“Dear Marjo” Columnist Marjorie Osterhout is in the midst of Cuckoo’s Calling, by Robert Galbraith and J.K. Rowling. “I was finally drawn into the mayhem and borrowed this book from my public library. I’m embarrassed to say that I expected a typical private eye novel (in other words, compelling but hackneyed). But in fact, it’s wonderfully written, and I was hooked by Chapter 2. As a reader, I’ve fallen in love with a handful of characters and actually worry about them when I’m not reading. Will Robin see through Matthew before it’s too late, despite her gorgeous engagement ring? Will Strike solve the mystery of Lula’s death without pissing all over the family fortune? Will Somé ever please stop strutting and asking for ‘tea and bicks?’ As a writer, I’m highlighting passage after passage, especially where Rowling inserts physical descriptions of her characters that actually add to the story and tell us something about the character. ‘A paunchy man with a face the color of corned beef, whose shirts were usually ringed with sweat around the armpits, his short supply of patience had been exhausted hours ago.’ All in all I’m having fun with a genre book that I’m not embarrassed to be reading, one that also provides exemplars for me as a writer.”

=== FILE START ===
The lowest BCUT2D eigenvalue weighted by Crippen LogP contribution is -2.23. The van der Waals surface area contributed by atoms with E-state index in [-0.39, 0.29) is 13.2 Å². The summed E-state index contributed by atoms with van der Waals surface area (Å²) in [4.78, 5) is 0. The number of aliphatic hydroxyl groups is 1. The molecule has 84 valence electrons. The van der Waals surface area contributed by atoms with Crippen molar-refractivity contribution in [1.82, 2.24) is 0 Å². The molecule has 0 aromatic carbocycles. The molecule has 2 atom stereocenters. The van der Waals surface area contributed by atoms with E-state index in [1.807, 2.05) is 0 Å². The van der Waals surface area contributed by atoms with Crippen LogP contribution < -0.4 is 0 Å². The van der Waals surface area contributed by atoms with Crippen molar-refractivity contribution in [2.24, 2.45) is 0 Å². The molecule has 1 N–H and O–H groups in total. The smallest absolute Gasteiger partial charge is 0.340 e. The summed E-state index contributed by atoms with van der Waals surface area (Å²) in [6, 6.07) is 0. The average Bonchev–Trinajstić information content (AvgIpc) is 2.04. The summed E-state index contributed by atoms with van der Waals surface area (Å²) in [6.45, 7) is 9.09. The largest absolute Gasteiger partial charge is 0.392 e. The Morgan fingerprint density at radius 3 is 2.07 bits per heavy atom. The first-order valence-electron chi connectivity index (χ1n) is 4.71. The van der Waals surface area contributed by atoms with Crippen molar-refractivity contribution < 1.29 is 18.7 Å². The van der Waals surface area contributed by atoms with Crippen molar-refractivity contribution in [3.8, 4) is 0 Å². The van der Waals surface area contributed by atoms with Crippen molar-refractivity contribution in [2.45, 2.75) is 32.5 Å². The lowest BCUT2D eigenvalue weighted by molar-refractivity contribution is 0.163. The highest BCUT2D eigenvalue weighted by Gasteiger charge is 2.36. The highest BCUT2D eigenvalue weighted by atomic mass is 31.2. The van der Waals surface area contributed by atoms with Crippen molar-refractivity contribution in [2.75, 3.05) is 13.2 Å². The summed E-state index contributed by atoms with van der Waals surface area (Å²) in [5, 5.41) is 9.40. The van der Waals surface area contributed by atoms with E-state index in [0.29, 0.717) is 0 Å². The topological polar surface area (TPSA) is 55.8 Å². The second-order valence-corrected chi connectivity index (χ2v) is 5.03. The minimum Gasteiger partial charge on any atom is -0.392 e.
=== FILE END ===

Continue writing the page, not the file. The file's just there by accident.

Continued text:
Kristina Riggle, Fiction Co-Editor, is proceeding with caution but proceeding nevertheless: “I’m reading (for book club) The End of Your Life Book Club by Will Schwalbe. I would never have picked up this book on my own. A memoir about a grown son and his mother as she dies of pancreatic cancer? No, thank you. The loss of my beloved mother-in-law to cancer was just over three years ago and still seems fresh enough that I steer clear of the topic in my leisure reading. Because this was a book club pick, however, I thought I’d give it a go. Fortunately (at least in the first quarter of the book) it’s not a grim slog, and both Schwalbe and his mother make engaging subjects– for topics other than terminal illness, too. I’m gritting my teeth over what’s to come, but sometimes the most important books turn out to be the ones we never wanted to read. We’ll see.”